• Many people feel that telemarketers are wasting their time.
• Do not call lists.
American Advertising Federation’s (AAF)
Code of Ethics:
Guarantees and warranties
Taste and decency
• Advertising shall tell the truth, and shall reveal significant facts, the omission of which would mislead the public.
• Ethics starts with truth and fairness.
• Choosing not reveal important facts about a product is a form of dishonesty.
• Advertising claims shall be substantiated by evidence in possession of the advertiser and advertising agency, prior to making such claims.
• Requires more than believing a claim to be true.
• Substantiation – the validation of advertising claims with objective data from independent research.
• Advertiser must be able to prove all claims are true.
• Advertising shall refrain from making false, misleading, or unsubstantiated statements or claims about a competitor or his/her products or services.
• Making false claims about competitors is illegal.
• Company may be sued for libel.
• Advertising shall not offer products or services for sale unless such offer constitutes a bona fide effort to sell the advertising products or services and is not a device to switch consumers to other goods, or services, usually higher priced.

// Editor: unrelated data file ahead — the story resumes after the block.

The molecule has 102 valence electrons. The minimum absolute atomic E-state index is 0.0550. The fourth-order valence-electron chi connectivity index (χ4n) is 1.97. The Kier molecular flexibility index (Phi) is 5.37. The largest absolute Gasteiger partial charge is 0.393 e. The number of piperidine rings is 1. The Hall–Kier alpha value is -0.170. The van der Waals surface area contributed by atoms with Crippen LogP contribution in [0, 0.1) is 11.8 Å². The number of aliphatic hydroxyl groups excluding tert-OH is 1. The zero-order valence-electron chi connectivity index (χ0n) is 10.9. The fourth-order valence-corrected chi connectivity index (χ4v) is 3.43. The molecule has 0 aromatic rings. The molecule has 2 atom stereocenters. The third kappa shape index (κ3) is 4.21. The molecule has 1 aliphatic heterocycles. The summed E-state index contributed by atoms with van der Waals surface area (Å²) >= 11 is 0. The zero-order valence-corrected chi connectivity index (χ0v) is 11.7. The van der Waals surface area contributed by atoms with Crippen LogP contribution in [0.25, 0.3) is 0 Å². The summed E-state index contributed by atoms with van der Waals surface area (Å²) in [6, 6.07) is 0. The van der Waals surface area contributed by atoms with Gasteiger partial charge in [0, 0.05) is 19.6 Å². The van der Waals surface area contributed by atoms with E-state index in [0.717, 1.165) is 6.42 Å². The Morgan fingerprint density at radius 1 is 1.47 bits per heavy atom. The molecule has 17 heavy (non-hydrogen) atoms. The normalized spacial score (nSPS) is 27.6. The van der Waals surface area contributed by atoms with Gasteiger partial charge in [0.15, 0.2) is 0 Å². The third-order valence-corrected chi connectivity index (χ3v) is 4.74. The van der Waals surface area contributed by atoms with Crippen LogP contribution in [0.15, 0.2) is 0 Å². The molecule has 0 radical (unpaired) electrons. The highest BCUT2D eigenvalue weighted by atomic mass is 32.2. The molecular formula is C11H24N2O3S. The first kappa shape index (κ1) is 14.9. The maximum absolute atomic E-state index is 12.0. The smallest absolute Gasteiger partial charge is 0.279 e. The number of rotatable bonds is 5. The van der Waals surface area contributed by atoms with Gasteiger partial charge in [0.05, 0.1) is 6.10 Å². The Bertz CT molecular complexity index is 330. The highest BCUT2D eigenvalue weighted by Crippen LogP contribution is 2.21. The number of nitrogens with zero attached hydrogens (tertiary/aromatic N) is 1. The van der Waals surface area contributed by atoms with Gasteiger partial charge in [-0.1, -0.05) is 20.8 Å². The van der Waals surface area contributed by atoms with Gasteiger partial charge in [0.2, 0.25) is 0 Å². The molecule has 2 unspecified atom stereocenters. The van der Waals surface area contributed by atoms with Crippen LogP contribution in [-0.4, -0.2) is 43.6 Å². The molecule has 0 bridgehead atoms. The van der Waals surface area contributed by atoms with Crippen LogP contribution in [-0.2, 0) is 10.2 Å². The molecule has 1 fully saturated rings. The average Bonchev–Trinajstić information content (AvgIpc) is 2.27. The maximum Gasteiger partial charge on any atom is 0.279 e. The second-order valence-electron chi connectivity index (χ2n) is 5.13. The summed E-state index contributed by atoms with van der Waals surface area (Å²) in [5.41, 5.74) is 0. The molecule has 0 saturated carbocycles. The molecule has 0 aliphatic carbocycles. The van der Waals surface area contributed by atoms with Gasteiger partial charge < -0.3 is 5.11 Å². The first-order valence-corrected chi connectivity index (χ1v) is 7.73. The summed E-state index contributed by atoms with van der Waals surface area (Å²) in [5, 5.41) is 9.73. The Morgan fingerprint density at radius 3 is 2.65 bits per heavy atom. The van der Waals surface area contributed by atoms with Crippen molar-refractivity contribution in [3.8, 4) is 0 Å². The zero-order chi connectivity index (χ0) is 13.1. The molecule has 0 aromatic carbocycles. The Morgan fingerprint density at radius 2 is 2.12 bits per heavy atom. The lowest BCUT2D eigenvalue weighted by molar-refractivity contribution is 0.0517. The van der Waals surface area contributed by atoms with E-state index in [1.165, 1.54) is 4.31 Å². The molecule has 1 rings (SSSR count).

• Advertising of guarantees and warranties shall be explicit, with sufficient information to apprise consumers of their principal terms and limitations or, when space or time restrictions preclude such disclosures, the advertisement should clearly reveal where the full text of the guarantee or warranty can be examined before purchase.
• Guarantee – an assurance attesting to the durability or quality of a service or product.
• Warranty – written promise to repair or replace a product if it breaks or becomes defective within a specified period of time.
• Often explained in small print and complex language.
• Carefully read the details!
• Example: Apple Warranties , ShopAdidas
• Advertising shall avoid price claims which are false or misleading, or saving claims which do not offer provable savings.
• Violations are hard to prove.
• People fail to notice the small print containing disclaimers to the ad.
• Walmart Rollback
• Meijer Everyday Pricing
• Best Buy Price Match
• Advertising containing testimonials shall be limited to those of competent witnesses who are reflecting a real and honest opinion or experience.
• Testimonial – an endorsement of a product by someone claiming to have benefited from its use.
• Features celebrities or experts ( Marie Osmond )
• Very effective sales technique